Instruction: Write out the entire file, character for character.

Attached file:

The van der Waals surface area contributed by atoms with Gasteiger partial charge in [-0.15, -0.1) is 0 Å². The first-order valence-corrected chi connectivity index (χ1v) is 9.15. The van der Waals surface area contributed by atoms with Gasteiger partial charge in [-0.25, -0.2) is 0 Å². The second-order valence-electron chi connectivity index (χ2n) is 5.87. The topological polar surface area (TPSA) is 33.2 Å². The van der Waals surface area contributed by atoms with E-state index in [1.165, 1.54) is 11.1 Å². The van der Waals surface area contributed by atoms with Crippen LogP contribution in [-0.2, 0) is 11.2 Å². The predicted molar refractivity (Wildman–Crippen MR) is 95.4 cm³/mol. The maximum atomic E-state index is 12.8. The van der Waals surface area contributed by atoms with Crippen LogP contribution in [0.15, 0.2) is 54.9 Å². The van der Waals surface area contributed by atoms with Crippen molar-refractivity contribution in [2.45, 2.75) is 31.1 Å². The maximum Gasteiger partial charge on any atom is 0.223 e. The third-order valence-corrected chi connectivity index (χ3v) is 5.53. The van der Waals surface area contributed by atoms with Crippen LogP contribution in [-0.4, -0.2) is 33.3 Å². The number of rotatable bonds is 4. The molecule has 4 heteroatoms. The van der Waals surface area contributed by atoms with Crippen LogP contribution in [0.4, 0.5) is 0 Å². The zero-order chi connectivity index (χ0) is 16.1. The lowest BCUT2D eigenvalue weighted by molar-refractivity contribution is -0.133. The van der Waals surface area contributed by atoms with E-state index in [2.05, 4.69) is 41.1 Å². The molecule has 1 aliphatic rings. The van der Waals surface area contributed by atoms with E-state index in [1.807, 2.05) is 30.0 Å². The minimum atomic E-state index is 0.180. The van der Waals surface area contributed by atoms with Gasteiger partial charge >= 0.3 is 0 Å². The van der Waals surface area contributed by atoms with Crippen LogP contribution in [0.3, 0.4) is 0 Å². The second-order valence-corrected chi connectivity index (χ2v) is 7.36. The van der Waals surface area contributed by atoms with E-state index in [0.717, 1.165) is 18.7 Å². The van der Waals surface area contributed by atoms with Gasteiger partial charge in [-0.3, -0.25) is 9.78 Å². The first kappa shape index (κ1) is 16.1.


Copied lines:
The van der Waals surface area contributed by atoms with Gasteiger partial charge in [-0.15, -0.1) is 0 Å². The first-order valence-corrected chi connectivity index (χ1v) is 9.15. The van der Waals surface area contributed by atoms with Gasteiger partial charge in [-0.25, -0.2) is 0 Å². The second-order valence-electron chi connectivity index (χ2n) is 5.87. The topological polar surface area (TPSA) is 33.2 Å². The van der Waals surface area contributed by atoms with E-state index in [1.165, 1.54) is 11.1 Å². The van der Waals surface area contributed by atoms with Crippen LogP contribution in [-0.2, 0) is 11.2 Å². The predicted molar refractivity (Wildman–Crippen MR) is 95.4 cm³/mol. The maximum atomic E-state index is 12.8. The van der Waals surface area contributed by atoms with Crippen LogP contribution in [0.15, 0.2) is 54.9 Å². The van der Waals surface area contributed by atoms with Crippen molar-refractivity contribution in [2.45, 2.75) is 31.1 Å². The maximum Gasteiger partial charge on any atom is 0.223 e. The third-order valence-corrected chi connectivity index (χ3v) is 5.53. The van der Waals surface area contributed by atoms with Crippen LogP contribution in [-0.4, -0.2) is 33.3 Å². The number of rotatable bonds is 4. The molecule has 4 heteroatoms. The van der Waals surface area contributed by atoms with Crippen LogP contribution in [0.4, 0.5) is 0 Å². The zero-order chi connectivity index (χ0) is 16.1. The lowest BCUT2D eigenvalue weighted by molar-refractivity contribution is -0.133. The van der Waals surface area contributed by atoms with E-state index in [2.05, 4.69) is 41.1 Å². The molecule has 1 aliphatic rings. The van der Waals surface area contributed by atoms with E-state index in [1.807, 2.05) is 30.0 Å². The minimum atomic E-state index is 0.180. The van der Waals surface area contributed by atoms with Gasteiger partial charge >= 0.3 is 0 Å². The van der Waals surface area contributed by atoms with Crippen LogP contribution in [0.3, 0.4) is 0 Å². The second-order valence-corrected chi connectivity index (χ2v) is 7.36. The van der Waals surface area contributed by atoms with E-state index in [0.717, 1.165) is 18.7 Å². The van der Waals surface area contributed by atoms with Gasteiger partial charge in [-0.3, -0.25) is 9.78 Å². The first kappa shape index (κ1) is 16.1.